Wildlife crews on a mission to protect state’s official fish

New Jersey state wildlife officials were out in the rivers of Warren County this week to take a count of the official state fish – the brook trout.
Brook trout have been in the area for thousands of years, but warmer, cloudier waterways and invading fish have caused the number of brook trout in New Jersey to drop.
Researchers with the New Jersey Department of Environmental Protection and the organization Trout Unlimited were out counting the fish with the use of a fish zapper. The device stuns the fish with a mild electric shock so that they can be rounded up and counted.
“The two locations we sampled today were new locations and the number of brook trout was pretty low. Pretty sparse. But they're hanging in there,” says NJ DEP biologist Pat Hamilton.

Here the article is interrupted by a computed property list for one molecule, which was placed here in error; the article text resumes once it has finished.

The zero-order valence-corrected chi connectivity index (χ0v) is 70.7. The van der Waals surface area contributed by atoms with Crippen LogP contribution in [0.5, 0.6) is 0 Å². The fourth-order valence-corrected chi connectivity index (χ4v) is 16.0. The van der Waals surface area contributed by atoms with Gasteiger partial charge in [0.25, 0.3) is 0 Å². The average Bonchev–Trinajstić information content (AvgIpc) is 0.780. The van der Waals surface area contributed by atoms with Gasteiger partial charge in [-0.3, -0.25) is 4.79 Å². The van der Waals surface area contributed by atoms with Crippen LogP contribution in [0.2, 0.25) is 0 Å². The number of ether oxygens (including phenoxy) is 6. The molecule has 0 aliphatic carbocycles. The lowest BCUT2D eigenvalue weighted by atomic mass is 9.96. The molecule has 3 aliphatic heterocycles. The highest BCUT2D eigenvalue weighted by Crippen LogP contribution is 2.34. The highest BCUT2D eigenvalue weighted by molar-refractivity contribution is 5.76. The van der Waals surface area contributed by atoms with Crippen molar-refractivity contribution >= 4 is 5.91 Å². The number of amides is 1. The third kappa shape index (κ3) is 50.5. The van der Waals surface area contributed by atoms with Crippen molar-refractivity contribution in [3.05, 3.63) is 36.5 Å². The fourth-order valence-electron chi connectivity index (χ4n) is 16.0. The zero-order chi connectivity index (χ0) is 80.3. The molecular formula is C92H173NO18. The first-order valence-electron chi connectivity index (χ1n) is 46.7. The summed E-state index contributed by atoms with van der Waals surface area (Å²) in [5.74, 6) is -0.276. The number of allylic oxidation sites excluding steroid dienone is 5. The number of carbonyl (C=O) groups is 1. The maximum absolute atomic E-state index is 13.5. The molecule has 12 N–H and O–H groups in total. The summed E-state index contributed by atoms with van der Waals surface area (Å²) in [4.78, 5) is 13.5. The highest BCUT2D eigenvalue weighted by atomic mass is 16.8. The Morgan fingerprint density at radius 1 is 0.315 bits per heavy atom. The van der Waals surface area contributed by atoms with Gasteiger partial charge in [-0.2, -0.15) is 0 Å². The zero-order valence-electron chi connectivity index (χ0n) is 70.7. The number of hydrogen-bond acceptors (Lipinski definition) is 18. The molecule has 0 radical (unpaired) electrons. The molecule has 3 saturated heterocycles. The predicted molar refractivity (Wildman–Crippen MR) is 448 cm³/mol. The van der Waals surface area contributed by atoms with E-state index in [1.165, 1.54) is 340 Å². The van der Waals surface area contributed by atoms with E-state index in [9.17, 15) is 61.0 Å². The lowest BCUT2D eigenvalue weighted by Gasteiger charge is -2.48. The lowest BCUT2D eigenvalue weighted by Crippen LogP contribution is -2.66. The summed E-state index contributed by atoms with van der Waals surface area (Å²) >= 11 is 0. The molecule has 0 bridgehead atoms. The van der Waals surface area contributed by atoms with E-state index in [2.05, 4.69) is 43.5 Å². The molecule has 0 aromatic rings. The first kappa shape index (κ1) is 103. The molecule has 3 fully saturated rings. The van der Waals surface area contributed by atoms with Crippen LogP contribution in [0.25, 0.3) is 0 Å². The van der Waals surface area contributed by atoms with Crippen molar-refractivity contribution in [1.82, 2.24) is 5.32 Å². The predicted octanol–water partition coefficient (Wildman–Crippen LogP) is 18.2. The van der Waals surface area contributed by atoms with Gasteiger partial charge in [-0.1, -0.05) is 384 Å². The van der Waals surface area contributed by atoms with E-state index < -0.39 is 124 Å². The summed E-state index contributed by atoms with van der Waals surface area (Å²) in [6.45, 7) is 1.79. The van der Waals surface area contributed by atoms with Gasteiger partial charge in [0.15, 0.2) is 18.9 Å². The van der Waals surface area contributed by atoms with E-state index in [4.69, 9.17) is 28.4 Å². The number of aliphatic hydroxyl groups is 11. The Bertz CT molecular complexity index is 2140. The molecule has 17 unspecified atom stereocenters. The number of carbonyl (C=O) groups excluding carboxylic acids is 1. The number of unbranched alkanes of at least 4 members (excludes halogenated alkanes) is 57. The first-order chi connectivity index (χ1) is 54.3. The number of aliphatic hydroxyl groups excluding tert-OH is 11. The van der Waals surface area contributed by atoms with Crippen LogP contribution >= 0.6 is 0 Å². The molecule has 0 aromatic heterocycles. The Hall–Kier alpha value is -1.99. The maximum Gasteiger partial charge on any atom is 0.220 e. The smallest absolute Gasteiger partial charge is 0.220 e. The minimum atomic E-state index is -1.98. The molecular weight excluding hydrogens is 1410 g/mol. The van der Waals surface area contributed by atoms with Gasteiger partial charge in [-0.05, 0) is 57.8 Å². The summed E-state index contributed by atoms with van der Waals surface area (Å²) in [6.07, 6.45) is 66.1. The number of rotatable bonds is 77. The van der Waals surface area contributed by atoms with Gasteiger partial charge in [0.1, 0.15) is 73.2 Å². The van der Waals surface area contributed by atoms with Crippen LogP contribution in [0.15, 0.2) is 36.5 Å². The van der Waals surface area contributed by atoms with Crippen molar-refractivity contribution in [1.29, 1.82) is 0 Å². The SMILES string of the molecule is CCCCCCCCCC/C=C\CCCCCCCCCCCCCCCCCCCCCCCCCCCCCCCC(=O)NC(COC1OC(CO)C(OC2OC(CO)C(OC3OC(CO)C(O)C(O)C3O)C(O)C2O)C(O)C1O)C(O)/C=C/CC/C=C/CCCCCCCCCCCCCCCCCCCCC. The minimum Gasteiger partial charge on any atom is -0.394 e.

The fish are measured, recorded and then released. Surveys like this are done every 10 years in brook trout streams so scientists can see how well the official state fish is doing from stream to stream.
“We'll take this data and extrapolate it over the whole stream and get a rough population estimate,” says Trout Unlimited’s Cole Baldino.
Baldino says that Trout Unlimited is hoping to take some of the fish and move them to streams where they've disappeared.
“You give them a chance, you make the habitat better, you let them do their thing and they'll survive,” he says.
The brook trout are not listed as a threatened species but are being considered for designation as a “species of special concern” which is one rung below threatened status. Fisherman who catch native brook trout must release them unharmed.